State Minister of Higher Education, Mr Suren Raghavan, stated that President Ranil Wickremesinghe’s proposal to implement the 13th Amendment of the Constitution without police powers as a measure to foster national harmony may not be popular, but it is a forward-looking decision for the future of the country.
Additionally, Minister Raghavan, highlighted that this decision was taken despite the considerable risk involved, in order to pave the way for a new political journey anticipated by the young people who have been actively engaged in the ‘Aragalaya’.
He conveyed these perspectives while addressing a Press briefing themed ‘Collective Path to a Stable Country’ at the Presidential Media Centre (PMC) today (28).
During his remarks, the State Minister asserted that a national dialogue has once again emerged regarding the 13th Amendment of the Constitution. He clarified misconceptions about the current president’s approach to this matter, emphasizing that all former presidents have previously discussed the issue. He pointed out that the country is now transitioning into a post-war phase.
Mr. Suren Raghavan made it clear that while he does not consider himself a participant in any on-going struggle, the essence of the struggle is evident. He stressed the significance of renewing the agreement between the citizens and the state, a sentiment echoed by the people of the country and the younger generation poised to shape its future. Emphasizing the state’s responsibility, he underscored the need to address the aspirations and social needs of all citizens in order to revitalize the nation.
“At present, President Ranil Wickremesinghe’s actions may not be widely supported, as it is a known fact that elections are on the horizon. Typically, popular decisions are made during such times to garner public favour.” State Minister of Higher Education, Mr. Suren Raghavan, suggested that providing essential necessities like free bread, dal, gas, and electricity, or making promises to do so, could be a favourable approach during this period.
Despite the potential risks involved, President Ranil Wickremesinghe has shown boldness in initiating this discourse during his political tenure. It is evident that the President holds a deep belief in democracy and firmly believes that even if a decision is not popular, it must be the right thing to do. The President embarked on this task with the hope of resolving the issue without burdening future generations.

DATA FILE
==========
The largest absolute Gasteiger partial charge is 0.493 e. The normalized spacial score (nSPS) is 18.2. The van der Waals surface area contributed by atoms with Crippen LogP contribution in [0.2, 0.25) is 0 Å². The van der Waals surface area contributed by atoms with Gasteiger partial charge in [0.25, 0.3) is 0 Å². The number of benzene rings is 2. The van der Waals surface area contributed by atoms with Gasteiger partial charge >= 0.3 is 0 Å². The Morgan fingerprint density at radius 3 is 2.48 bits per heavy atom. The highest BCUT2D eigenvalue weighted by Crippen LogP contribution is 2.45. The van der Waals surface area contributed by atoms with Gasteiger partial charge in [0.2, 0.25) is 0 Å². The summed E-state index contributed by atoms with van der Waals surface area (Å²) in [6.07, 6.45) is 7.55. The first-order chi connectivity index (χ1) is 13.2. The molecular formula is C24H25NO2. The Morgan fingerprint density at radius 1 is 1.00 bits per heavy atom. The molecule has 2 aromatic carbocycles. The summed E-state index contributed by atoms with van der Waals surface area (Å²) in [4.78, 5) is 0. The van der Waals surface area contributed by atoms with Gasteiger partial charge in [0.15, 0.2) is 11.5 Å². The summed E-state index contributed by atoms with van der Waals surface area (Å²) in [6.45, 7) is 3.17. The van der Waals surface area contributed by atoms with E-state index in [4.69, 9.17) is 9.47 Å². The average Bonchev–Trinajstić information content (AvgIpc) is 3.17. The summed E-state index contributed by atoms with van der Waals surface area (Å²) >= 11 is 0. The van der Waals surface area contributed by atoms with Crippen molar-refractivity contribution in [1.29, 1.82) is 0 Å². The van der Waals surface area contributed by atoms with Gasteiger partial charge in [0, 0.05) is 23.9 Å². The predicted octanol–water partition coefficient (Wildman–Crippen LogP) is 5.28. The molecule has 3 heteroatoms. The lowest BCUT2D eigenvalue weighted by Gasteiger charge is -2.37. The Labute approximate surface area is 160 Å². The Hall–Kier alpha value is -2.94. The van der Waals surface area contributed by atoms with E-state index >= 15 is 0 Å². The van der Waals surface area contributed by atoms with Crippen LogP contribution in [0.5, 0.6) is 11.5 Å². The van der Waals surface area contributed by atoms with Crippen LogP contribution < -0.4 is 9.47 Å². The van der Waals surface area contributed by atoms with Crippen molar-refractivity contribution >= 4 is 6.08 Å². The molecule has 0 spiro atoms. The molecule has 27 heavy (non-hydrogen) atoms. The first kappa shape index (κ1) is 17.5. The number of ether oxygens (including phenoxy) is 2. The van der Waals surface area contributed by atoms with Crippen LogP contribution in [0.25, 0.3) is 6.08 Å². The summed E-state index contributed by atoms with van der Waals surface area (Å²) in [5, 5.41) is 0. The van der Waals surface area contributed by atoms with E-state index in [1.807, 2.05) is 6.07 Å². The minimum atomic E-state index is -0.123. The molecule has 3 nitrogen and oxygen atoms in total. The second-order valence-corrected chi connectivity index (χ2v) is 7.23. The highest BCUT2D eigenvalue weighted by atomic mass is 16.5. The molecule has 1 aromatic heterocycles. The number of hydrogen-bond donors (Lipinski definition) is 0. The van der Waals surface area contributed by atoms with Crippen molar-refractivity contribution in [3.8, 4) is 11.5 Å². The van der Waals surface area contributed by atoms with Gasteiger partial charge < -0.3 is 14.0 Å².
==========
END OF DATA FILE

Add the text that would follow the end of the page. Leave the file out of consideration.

During a discussion with party leaders and opposition ministers in parliament, President Ranil Wickremesinghe raised the question of whether they support the 13th Constitutional Amendment. It was pointed out that this amendment has been a part of the constitution for several decades, and significant funds, around Rs. 300 billion per year, are allocated to the Northern Provincial Council alone. This has led to a crucial question regarding the meaningfulness of maintaining the provincial council at such a substantial financial cost.
Furthermore, the President made it clear that if the 13th Amendment is not accepted politically, Parliament should step in and take action to abolish it. The Tamil political elite also face internal disunity, with varying opinions and stances on the matter. Some members are abstaining from the discussion and refuse to accept any solution that does not involve federalism. On the other hand, when others request a solution, they do not actively work towards finding one. This lack of consensus and commitment from certain factions within the Tamil political elite poses a challenge to the nation’s progress on this issue.
In light of the situation, adopting a dialogical democracy appears to be the most suitable approach. The enforcement of the 13th Constitutional Amendment, as proposed, should not be further delayed. Moreover, some parties advocate for 13+, as discussed with Mr. Mahinda Rajapaksa, and given the prolonged postponement of provincial council elections for nearly seven years, resolving the underlying issues is essential before holding the election.
One critical matter raised is whether all the powers outlined in the 13th Constitutional Amendment will be granted. Specifically, there is an on-going discussion regarding the granting of police powers. While the amendment mentions police powers, it has not been implemented due to mutual suspicions. Hence, there is a pressing need for a constructive dialogue to establish a new consensus between the state and its citizens, particularly concerning the Tamil people.
‘As a former governor, I have observed that 95% of the Tamil-speaking population faces daily struggles for survival, encompassing essential aspects like access to clean drinking water, healthcare, education, transportation, security, and economic opportunities. It is imperative to address these challenges promptly’.
It is equally important not to exploit the existing differences among Tamil leaders for political gains. Instead, we must focus on genuine efforts to win the hearts of the Tamil people and foster a unified approach towards building a prosperous and inclusive future for all citizens.
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